FinEquity Africa: What are your top priorities for the remainder of 2024 (and beyond) for your work?

Nelly Wanjiku Munge: 2024, will be an interesting year. We hope that by the end of the year, we would have made strides in our approach to become transformative. I think we found a unique way of scaling the gender transformative approach and climate adaptation approach. The current gender work I am doing has three phases. We begin with adding a champion model, then a social behavior change program, then ...I shouldn’t spill the beans. Some of these approaches are at the prototype stage. I can’t wait for the lessons that will come out of this. I am also looking forward to seeing results from the pilot tests we are conducting. 

FinEquity Africa: What can our members connect with you about/what can they ask you about?

Nelly Wanjiku Munge: I always wear a gender lens because I am interested in gender and development matters. When I think about gender statistics, the one that always sticks with me is, at our current rate, it will take over a century for the world to achieve gender equality. We simply cannot let that happen! So, let’s connect about building gender equality and women’s economic empowerment. I also speak about the extreme poverty from the lens of the clients I have interacted with. Their tenacity and resilience amaze me and continues to guide the work I do everyday.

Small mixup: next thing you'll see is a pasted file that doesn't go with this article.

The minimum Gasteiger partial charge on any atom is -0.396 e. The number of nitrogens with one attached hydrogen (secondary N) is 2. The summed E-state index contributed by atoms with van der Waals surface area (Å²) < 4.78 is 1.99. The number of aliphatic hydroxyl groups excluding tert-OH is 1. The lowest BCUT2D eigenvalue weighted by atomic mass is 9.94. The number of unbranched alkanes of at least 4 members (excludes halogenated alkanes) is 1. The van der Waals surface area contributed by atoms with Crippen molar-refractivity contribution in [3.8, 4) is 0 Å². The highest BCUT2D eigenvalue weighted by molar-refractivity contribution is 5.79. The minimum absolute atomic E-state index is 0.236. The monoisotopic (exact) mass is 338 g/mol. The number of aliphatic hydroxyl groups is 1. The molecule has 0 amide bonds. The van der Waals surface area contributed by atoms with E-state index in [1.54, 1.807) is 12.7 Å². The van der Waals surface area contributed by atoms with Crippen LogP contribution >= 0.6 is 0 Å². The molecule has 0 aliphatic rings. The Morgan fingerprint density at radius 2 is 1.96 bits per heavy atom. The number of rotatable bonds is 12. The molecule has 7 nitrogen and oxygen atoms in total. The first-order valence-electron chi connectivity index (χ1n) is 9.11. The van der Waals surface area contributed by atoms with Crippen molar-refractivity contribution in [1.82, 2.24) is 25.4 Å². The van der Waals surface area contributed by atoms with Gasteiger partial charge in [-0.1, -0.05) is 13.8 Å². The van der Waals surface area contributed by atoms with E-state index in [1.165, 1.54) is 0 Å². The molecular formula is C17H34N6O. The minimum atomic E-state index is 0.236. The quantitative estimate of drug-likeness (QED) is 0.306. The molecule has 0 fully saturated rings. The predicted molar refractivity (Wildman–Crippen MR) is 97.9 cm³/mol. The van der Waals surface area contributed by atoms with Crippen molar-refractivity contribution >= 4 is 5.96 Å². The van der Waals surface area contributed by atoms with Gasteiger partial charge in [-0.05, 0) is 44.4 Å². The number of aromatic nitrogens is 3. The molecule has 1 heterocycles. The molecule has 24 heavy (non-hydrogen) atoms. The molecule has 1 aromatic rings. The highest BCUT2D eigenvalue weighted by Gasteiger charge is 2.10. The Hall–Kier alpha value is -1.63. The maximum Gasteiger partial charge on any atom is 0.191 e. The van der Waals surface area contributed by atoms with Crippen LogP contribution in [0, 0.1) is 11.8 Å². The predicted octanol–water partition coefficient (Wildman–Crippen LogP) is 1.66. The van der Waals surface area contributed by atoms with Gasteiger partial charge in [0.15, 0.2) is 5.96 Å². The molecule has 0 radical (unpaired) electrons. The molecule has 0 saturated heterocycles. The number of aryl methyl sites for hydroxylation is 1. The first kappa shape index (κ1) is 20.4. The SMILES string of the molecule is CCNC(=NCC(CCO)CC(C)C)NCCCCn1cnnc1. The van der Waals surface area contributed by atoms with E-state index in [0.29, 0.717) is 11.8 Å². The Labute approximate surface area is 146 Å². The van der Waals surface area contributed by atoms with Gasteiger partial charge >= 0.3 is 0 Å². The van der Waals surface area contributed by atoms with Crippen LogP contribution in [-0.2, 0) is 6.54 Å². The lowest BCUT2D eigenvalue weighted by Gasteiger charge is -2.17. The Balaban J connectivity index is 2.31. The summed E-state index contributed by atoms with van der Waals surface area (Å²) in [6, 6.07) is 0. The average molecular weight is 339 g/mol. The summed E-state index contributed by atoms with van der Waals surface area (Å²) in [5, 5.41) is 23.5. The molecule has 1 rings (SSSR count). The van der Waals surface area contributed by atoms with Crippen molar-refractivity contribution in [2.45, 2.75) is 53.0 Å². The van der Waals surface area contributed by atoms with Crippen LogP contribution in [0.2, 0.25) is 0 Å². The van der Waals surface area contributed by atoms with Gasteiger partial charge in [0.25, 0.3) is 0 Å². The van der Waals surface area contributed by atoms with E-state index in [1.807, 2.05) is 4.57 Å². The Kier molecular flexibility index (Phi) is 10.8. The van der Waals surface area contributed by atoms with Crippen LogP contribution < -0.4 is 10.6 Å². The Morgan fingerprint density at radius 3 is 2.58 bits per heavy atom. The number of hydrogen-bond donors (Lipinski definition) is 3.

FinEquity Africa: What role does FinEquity play in your work? Where do you see value in this community? How has being a member shaped your work?

Nelly Wanjiku Munge: FinEquity is very warm and inviting. I have received many invites to workshops and physical events. It has been a great opportunity for me to network and meet others in my sector. l have learned so much and met different people that wanted to hear my opinion. In 2022, I attended a gender lens design clinic that looked at Incorporating Gender-intelligent Design in Financial Services. We learnt about the need to look at clients using an intersectional lens. Products and services that would apply to a young urban woman entrepreneur will probably not be accessed in the same way by a young rural middle-aged woman. I applied the same exercise in a reflection session at work. I also had the opportunity to meet a few FinEquity facilitators who wanted to profile our work and invited us to give a presentation at the Africa Microfinance Week in Togo last year.